Nor did the regional distribution of investments change to any appreciable extent during the third quarter. The share of euro area investments declined by less than one percentage point and the share of domestic investments increased by about half a percentage point. The share of investments outside the euro area remained unchanged. At the end of the third quarter, less than a quarter of investment assets (24%) was invested in Finland, less than one fifth (18%) elsewhere in the euro area, and more than half (58%) in countries outside the euro area. Changes in the relative shares of investments are affected by net flows — that is, the difference between purchases, sales and maturities.

In the first three quarters of 2019, the returns of the six largest operators for each investment category were as follows:

  • Average returns on equity investments: 15.0 per cent in nominal terms and 14.1 per cent in real terms
  • Average returns on fixed-income investments: 5.2 per cent in nominal terms and 4.4 per cent in real terms
  • Average returns on real estate investments: 3.6 per cent in nominal terms and 2.8 per cent in real terms

The trend of returns on pension investments must be examined over the longer term; changes occurring during one quarter — or even during a year — are not of major importance to the financial sustainability of the pension system. In addition, future returns cannot be predicted on the basis of the returns realized. Over the long term, in the end, the pension assets put into funds for the future pension liabilities of the various age groups increase in step with economic growth and inflation. It should be noted that the selection of the examination period is also important.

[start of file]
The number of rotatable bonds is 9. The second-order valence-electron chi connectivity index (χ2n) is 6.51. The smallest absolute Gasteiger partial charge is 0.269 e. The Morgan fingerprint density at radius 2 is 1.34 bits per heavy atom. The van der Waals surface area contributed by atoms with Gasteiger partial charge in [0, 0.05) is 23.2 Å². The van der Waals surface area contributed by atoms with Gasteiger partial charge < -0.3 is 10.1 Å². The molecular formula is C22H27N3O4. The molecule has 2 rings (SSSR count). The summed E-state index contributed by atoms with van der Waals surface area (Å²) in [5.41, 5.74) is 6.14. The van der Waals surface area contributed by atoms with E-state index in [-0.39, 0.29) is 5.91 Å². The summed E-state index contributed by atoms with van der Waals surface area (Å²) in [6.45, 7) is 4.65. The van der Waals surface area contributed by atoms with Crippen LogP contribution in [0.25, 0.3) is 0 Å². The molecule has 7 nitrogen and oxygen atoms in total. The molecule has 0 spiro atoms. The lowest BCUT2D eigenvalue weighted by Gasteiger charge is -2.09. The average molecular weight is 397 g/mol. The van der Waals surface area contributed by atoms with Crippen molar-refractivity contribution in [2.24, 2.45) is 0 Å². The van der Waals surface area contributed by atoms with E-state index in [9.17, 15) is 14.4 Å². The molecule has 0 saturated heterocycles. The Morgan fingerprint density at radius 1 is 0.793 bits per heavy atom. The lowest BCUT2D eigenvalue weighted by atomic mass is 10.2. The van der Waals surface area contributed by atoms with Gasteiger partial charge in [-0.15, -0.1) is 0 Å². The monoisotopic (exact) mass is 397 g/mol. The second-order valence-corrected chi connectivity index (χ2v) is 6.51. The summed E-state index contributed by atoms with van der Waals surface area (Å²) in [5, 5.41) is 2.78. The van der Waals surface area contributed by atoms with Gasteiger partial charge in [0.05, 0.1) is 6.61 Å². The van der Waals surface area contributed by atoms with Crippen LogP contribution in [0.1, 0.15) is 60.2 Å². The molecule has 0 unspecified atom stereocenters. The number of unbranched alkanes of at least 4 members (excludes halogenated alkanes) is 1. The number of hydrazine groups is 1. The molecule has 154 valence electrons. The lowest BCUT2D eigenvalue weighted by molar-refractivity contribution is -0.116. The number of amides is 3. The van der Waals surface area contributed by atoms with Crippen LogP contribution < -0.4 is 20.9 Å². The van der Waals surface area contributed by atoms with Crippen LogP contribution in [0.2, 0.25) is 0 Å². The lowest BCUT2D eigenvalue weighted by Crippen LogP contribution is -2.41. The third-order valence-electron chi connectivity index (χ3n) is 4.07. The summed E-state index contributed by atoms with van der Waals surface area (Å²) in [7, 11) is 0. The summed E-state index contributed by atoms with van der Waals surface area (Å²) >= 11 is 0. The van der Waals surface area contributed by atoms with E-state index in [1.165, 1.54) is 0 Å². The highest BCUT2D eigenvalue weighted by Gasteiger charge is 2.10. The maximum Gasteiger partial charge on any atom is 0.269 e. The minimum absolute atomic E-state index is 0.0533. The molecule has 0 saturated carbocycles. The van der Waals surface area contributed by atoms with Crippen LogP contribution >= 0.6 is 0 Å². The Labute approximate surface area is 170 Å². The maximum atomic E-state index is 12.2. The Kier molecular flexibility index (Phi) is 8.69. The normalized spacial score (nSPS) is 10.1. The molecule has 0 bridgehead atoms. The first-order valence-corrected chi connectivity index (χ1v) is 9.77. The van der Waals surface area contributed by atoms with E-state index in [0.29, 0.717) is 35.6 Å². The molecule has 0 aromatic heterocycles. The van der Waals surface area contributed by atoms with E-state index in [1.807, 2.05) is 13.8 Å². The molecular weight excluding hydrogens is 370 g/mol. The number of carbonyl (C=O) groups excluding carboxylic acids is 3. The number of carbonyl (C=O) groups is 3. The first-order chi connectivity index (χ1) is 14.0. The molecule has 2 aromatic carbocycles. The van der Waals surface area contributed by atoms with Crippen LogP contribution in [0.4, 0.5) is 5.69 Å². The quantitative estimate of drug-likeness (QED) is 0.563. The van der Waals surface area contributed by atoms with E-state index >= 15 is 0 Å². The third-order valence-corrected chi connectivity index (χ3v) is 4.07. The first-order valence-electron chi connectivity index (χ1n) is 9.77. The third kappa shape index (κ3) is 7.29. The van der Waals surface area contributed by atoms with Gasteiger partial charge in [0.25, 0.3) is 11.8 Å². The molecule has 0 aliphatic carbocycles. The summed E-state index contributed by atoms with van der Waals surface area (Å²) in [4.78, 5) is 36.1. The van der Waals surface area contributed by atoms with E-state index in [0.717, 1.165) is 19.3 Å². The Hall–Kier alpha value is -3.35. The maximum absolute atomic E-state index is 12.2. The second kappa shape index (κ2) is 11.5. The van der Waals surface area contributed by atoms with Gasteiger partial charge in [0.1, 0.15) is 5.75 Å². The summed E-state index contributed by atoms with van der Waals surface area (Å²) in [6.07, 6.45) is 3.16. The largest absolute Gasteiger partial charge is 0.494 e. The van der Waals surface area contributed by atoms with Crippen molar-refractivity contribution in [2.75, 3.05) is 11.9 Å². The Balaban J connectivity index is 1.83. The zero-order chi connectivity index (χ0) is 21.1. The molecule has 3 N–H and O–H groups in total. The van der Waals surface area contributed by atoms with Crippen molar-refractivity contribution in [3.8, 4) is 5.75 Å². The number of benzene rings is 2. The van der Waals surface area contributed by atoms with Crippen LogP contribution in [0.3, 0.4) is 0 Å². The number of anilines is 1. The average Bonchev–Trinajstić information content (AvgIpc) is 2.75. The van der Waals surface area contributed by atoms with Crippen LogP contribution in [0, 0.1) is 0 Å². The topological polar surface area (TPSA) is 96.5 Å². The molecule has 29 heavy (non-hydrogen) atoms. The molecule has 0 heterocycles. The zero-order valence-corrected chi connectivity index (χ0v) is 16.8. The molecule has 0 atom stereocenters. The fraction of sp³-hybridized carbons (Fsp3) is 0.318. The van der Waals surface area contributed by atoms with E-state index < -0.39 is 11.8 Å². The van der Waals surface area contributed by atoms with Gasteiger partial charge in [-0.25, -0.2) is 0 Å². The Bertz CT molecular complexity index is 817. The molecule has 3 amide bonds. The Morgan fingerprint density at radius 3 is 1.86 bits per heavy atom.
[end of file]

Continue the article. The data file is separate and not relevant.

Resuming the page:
Selection of the examination period also affects how the returns realized appear in the medium and long term:

  • 2014–Q3/2019 (5.75 years): 5.6 per cent in nominal terms and 4.9 per cent in real terms
  • 2009–Q3/2019 (10.75 years): 6.8 per cent in nominal terms and 5.5 per cent in real terms
  • 1997–Q3/2019 (22.75 years): 5.8 per cent in nominal terms and 4.2 per cent in real terms

The annual real return used by the Finnish Centre for Pensions for its long-term projections is 2.5 per cent until 2028. Thereafter, the projected annual real return is 3.5 per cent. The latter projection has been used to examine the pension system all the way until 2085. Then the big picture depends the most on trends in employment, the birth rate and net immigration.

Pensions are financed not only by pension contributions but also by investment assets placed into funds and the subsequent returns. In addition, since 2017, investment assets have been affected by the fact that the pensions paid out of the funds and their returns have exceeded the sum of pension contributions placed into the funds. For instance, in 2018, the entire pension sector collected EUR 2.7 billion of pension contributions into funds, while the sum taken out for pensions paid totalled EUR 4.4 billion. This means that the net sum used for pensions from funds and their returns totalled EUR 1.7 billion.